In a lull in the training the group discussed snoring.

“Do you snore?” I asked the marketing executive opposite.

“Only when I’m drunk” he said.

In another lull we discussed hair-loss (the marketing executive opposite was very sensitive on this subject, even though his receding hairline is barely noticeable, and would go un-remarked if he didn’t keep drawing attention to it).

Every eight minutes another mint disappeared until I could stand the suspense no longer, and went out to my car to get my camera.

Friday, May 05, 2006

Bank Holiday (more or less a second Sunday in the week)

Throughout the world May Day is marked by expressions of fraternal socialist brotherhood. In communist countries it used to be celebrated by military processions, gushing expressions of homage to beloved political leaders, displays of inter-continental missiles. In England it is a Bank Holiday (more or less a second Sunday in the week).

I drove into the local market town where the May Fair was being set up (it lasts all week). Permission to hold a May Fair was granted centuries ago by a Royal Charter. In the past it was an occasion for the exchange of goods and services, and a massive boost to the regional economy (these days it is just a fun fair – locals complain about the noise and the mess and the fact that they can’t park on the marketplace).
Out in the villages various pre-Reformation customs survive, mostly associated with the rite of spring. After lunch on Monday I went with Marie-Astrid to see a display of May Pole dancing, carried out by children (her four-year-old daughter was too shy to join in). The first thing we saw after parking the car was this troop of Morris dancers doing a sort of jingling manoeuvre (they have bells sewn on the legs of their costumes), whacking their ornamental sticks together, prancing about to jaunty folk tunes.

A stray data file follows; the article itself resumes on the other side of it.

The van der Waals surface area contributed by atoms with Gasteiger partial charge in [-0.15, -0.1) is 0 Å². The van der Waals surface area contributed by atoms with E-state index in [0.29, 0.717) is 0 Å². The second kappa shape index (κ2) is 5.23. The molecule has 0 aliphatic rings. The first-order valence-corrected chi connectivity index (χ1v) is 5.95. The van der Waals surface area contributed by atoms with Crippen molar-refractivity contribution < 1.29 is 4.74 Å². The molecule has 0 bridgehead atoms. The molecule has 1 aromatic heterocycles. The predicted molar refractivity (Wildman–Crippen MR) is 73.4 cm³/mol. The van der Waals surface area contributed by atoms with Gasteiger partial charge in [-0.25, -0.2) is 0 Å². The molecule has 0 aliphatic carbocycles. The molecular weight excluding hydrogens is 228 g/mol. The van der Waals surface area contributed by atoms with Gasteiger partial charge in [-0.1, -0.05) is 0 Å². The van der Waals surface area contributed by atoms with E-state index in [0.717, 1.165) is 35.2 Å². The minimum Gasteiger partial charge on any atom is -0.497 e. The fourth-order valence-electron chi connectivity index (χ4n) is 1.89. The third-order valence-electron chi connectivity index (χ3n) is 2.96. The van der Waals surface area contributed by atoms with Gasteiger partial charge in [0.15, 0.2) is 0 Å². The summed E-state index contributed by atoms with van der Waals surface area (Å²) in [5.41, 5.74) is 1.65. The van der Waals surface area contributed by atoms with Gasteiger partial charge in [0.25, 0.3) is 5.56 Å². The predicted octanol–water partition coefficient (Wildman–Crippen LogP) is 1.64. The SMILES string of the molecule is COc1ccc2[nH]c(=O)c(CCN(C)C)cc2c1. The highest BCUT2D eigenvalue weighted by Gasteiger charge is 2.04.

Several attempts have been made to suppress Morris dancing. It was banned by the Puritans in the 17th century, then revived under Charles II, then nearly died out as the industrial revolution transformed society, and finally revived again by folklore enthusiasts at the end of the 19th century. Recently it has been ridiculed by “alternative” stand-up comedians and attacks on Morris dancing, which is basically a harmless pursuit, have become a clichéd part of “alternative” repertory.

After the Morris dancing there was the May Pole dancing. Marie-Astrid kept urging her daughter to have a go but she was too shy (there was a big platoon of Brownies commandeering most of the ribbons). Then the dancers, holding bouquets of flowers, formed a procession (women helpers walking alongside) and walked around the green, followed by the crowning of the May Queen (not sure how they selected her – traditionally it’s supposed to be the prettiest girl in the village but obviously that’s not going to be politically correct these days, and in any case could be traumatic for those who don’t make the grade).

All around the green were various May Day customs for the children to try out. Washing your face in May Day dew is supposed to give young girls perfect complexions. Breaking a sprig of hawthorn blossom (the May tree) in a certain way is supposed to predict what sort of marriage partner you will get.

There was a complicated ritual, which I didn’t really get, that involved throwing a cowslip flower up in the air and seeing how it falls. For all their ostensible innocence these traditions are basically fertility rites. In The Golden Bough Sir James Fraser described customs almost identical to the ones we were looking at.